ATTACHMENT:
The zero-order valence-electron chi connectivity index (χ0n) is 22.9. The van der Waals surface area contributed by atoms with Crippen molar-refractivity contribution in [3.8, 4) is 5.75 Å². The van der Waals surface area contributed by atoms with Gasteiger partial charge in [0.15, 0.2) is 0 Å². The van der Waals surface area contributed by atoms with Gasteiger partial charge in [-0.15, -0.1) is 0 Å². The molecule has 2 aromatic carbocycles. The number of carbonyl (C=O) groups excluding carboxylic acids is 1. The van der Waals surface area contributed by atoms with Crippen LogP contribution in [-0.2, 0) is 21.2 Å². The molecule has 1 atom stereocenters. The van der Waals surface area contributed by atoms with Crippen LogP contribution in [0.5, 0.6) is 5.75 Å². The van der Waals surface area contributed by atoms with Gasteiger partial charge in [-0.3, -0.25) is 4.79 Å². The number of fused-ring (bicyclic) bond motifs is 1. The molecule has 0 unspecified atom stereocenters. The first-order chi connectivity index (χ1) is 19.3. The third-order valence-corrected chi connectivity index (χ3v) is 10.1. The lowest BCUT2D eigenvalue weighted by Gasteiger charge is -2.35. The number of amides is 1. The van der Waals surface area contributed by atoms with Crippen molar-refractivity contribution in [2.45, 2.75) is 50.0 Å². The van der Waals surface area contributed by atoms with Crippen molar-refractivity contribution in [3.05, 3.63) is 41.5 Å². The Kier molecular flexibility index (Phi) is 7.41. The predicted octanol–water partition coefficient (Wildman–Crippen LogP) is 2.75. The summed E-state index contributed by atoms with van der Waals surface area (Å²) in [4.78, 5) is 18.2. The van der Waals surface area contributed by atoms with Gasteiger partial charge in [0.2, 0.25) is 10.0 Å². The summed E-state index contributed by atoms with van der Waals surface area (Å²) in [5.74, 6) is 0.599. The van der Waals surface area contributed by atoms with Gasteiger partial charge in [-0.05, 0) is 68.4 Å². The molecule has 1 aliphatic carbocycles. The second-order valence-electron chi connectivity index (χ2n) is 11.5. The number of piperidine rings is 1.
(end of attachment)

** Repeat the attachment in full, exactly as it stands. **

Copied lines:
The zero-order valence-electron chi connectivity index (χ0n) is 22.9. The van der Waals surface area contributed by atoms with Crippen molar-refractivity contribution in [3.8, 4) is 5.75 Å². The van der Waals surface area contributed by atoms with Gasteiger partial charge in [0.15, 0.2) is 0 Å². The van der Waals surface area contributed by atoms with Gasteiger partial charge in [-0.15, -0.1) is 0 Å². The molecule has 2 aromatic carbocycles. The number of carbonyl (C=O) groups excluding carboxylic acids is 1. The van der Waals surface area contributed by atoms with Crippen LogP contribution in [-0.2, 0) is 21.2 Å². The molecule has 1 atom stereocenters. The van der Waals surface area contributed by atoms with Crippen LogP contribution in [0.5, 0.6) is 5.75 Å². The van der Waals surface area contributed by atoms with Gasteiger partial charge in [-0.3, -0.25) is 4.79 Å². The number of fused-ring (bicyclic) bond motifs is 1. The molecule has 0 unspecified atom stereocenters. The first-order chi connectivity index (χ1) is 19.3. The third-order valence-corrected chi connectivity index (χ3v) is 10.1. The lowest BCUT2D eigenvalue weighted by Gasteiger charge is -2.35. The number of amides is 1. The van der Waals surface area contributed by atoms with Crippen molar-refractivity contribution in [2.45, 2.75) is 50.0 Å². The van der Waals surface area contributed by atoms with Crippen molar-refractivity contribution in [3.05, 3.63) is 41.5 Å². The Kier molecular flexibility index (Phi) is 7.41. The predicted octanol–water partition coefficient (Wildman–Crippen LogP) is 2.75. The summed E-state index contributed by atoms with van der Waals surface area (Å²) in [4.78, 5) is 18.2. The van der Waals surface area contributed by atoms with Gasteiger partial charge in [0.2, 0.25) is 10.0 Å². The summed E-state index contributed by atoms with van der Waals surface area (Å²) in [5.74, 6) is 0.599. The van der Waals surface area contributed by atoms with Gasteiger partial charge in [-0.05, 0) is 68.4 Å². The molecule has 1 aliphatic carbocycles. The second-order valence-electron chi connectivity index (χ2n) is 11.5. The number of piperidine rings is 1.